The first stage is exploration, which involves locating and characterising potential petroleum reserves beneath the seabed. Techniques used here include seismic surveys, sediment sampling, and exploratory drilling.
The planning and development phase is next, determining the best oil extraction methods. The third stage is the installation of the oil rig platform, pipelines, and drilling equipment.
Offshore drilling then begins, and the extracted hydrocarbons are transported via pipelines to an onshore processing facility.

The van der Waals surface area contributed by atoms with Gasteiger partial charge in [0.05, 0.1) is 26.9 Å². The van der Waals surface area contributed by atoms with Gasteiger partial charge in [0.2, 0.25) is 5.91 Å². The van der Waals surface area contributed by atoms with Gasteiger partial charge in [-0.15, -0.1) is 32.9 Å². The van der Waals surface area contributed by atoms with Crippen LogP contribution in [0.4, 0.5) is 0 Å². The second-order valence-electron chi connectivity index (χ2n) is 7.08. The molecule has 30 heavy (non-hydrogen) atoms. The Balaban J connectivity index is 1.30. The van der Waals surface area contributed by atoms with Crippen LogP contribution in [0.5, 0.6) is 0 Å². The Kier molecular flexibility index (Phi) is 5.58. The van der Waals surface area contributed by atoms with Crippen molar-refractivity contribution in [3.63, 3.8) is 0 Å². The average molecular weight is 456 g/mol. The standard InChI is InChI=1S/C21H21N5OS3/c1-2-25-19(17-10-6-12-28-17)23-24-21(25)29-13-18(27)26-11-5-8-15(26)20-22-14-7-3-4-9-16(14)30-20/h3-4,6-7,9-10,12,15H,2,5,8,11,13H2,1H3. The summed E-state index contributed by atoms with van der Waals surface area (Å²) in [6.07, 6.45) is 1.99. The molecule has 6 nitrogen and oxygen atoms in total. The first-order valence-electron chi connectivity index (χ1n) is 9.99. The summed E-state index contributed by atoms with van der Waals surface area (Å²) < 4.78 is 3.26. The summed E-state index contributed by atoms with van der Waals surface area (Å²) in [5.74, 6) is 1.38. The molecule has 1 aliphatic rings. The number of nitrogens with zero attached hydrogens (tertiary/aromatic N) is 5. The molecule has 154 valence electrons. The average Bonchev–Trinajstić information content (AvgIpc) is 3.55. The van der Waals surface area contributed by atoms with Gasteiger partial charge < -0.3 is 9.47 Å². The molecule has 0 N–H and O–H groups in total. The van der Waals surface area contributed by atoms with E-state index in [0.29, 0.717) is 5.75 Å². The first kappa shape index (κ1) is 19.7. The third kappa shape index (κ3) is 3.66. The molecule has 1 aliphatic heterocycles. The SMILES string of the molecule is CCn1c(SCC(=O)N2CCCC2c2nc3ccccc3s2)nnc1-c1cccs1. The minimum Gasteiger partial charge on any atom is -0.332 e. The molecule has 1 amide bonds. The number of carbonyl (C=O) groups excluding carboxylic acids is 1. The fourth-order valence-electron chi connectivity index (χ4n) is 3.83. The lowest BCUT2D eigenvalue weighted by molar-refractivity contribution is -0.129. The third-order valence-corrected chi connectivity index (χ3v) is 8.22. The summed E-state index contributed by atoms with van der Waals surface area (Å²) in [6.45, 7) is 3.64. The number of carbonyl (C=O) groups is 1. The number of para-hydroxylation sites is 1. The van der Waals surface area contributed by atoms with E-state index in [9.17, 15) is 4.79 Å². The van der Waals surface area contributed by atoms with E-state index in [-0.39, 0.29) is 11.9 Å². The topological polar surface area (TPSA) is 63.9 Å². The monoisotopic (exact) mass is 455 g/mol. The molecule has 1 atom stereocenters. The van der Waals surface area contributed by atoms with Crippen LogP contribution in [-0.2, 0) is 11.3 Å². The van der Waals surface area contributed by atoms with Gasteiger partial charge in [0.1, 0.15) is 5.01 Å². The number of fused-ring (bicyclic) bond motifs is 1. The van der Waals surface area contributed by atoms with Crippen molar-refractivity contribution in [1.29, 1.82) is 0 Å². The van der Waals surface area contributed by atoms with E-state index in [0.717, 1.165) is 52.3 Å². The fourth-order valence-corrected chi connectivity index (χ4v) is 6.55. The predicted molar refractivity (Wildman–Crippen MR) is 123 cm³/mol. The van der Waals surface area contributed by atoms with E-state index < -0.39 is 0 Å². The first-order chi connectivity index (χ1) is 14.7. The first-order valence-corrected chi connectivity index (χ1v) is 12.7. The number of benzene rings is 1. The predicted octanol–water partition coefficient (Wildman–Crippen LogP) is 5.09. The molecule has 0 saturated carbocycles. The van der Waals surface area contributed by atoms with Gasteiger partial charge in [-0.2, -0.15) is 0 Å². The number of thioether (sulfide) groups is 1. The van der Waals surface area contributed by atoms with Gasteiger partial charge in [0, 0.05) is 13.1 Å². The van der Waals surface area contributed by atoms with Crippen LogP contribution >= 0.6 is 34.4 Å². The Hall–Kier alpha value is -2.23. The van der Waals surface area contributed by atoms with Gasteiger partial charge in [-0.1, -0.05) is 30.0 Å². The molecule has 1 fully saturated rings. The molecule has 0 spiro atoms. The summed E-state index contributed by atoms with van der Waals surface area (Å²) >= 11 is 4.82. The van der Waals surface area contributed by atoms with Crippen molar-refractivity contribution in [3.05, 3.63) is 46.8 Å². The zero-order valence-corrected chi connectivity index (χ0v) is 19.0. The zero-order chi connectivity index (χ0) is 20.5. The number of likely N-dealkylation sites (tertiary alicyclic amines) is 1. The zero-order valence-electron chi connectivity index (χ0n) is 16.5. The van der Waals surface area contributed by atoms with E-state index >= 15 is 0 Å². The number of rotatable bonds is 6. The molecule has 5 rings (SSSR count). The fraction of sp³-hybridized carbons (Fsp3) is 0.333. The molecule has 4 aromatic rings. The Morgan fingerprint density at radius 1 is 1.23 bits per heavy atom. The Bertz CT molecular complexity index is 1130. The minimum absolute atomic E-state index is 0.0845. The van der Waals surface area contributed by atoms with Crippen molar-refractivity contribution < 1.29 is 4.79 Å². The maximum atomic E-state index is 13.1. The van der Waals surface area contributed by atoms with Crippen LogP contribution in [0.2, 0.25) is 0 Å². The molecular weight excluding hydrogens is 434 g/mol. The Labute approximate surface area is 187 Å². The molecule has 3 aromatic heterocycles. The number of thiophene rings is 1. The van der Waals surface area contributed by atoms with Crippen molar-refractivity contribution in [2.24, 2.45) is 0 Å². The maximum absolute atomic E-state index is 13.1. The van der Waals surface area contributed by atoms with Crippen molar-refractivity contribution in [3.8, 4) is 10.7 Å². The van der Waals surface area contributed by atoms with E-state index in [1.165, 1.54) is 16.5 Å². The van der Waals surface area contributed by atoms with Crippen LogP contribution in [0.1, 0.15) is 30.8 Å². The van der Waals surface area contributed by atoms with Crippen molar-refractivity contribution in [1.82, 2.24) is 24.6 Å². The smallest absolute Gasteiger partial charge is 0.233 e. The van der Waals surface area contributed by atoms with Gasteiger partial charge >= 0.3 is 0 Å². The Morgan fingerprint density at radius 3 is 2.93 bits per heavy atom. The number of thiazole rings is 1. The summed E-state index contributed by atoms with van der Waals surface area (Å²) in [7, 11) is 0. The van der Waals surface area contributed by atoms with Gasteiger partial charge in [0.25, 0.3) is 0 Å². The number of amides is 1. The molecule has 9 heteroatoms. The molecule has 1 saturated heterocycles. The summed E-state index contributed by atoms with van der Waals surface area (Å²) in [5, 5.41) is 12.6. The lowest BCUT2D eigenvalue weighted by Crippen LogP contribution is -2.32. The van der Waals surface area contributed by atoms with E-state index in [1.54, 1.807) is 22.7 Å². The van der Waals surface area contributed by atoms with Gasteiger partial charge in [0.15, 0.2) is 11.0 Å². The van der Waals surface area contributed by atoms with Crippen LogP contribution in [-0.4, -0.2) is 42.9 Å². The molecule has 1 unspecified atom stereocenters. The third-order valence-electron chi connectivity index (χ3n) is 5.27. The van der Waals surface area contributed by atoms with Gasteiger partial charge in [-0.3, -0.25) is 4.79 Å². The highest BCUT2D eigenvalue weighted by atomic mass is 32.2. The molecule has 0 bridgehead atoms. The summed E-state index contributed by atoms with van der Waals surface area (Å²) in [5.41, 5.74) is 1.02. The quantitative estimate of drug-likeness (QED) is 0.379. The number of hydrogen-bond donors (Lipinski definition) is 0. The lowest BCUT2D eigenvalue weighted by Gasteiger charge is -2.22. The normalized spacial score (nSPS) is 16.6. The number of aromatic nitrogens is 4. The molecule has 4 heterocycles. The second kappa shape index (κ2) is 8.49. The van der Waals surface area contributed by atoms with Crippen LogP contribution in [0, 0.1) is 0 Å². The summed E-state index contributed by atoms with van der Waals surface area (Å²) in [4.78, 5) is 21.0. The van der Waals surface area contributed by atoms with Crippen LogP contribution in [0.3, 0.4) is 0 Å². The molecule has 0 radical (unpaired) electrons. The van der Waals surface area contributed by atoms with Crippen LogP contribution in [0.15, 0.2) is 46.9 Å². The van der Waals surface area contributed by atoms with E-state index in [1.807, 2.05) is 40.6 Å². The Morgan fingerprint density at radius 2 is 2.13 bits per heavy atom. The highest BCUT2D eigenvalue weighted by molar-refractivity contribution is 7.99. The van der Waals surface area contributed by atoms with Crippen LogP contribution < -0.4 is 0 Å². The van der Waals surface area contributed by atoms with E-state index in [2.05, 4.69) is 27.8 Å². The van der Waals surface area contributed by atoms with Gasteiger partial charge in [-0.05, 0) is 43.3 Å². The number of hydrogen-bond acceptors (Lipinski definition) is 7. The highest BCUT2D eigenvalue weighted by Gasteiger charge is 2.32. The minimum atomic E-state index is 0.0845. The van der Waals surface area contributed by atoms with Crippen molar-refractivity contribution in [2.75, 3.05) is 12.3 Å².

There are several ways offshore oil companies promote environmental protection. For example, specialised equipment prevents hydrocarbons entering the ocean, and operational discharges, like cuttings, are shipped to shore to avoid at-sea disposal. Operations are also restricted from marine protected areas and critical habitats.
When production ends, there are still large amounts of petroleum left beneath the seabed, so enhanced oil recovery (EOR) may be used. In other cases, wells are permanently capped and abandoned, and oil rig platforms are converted into artificial reefs.
Key fact: EOR can extract between 30-60% more of a reservoir's oil.
Reduces energy prices
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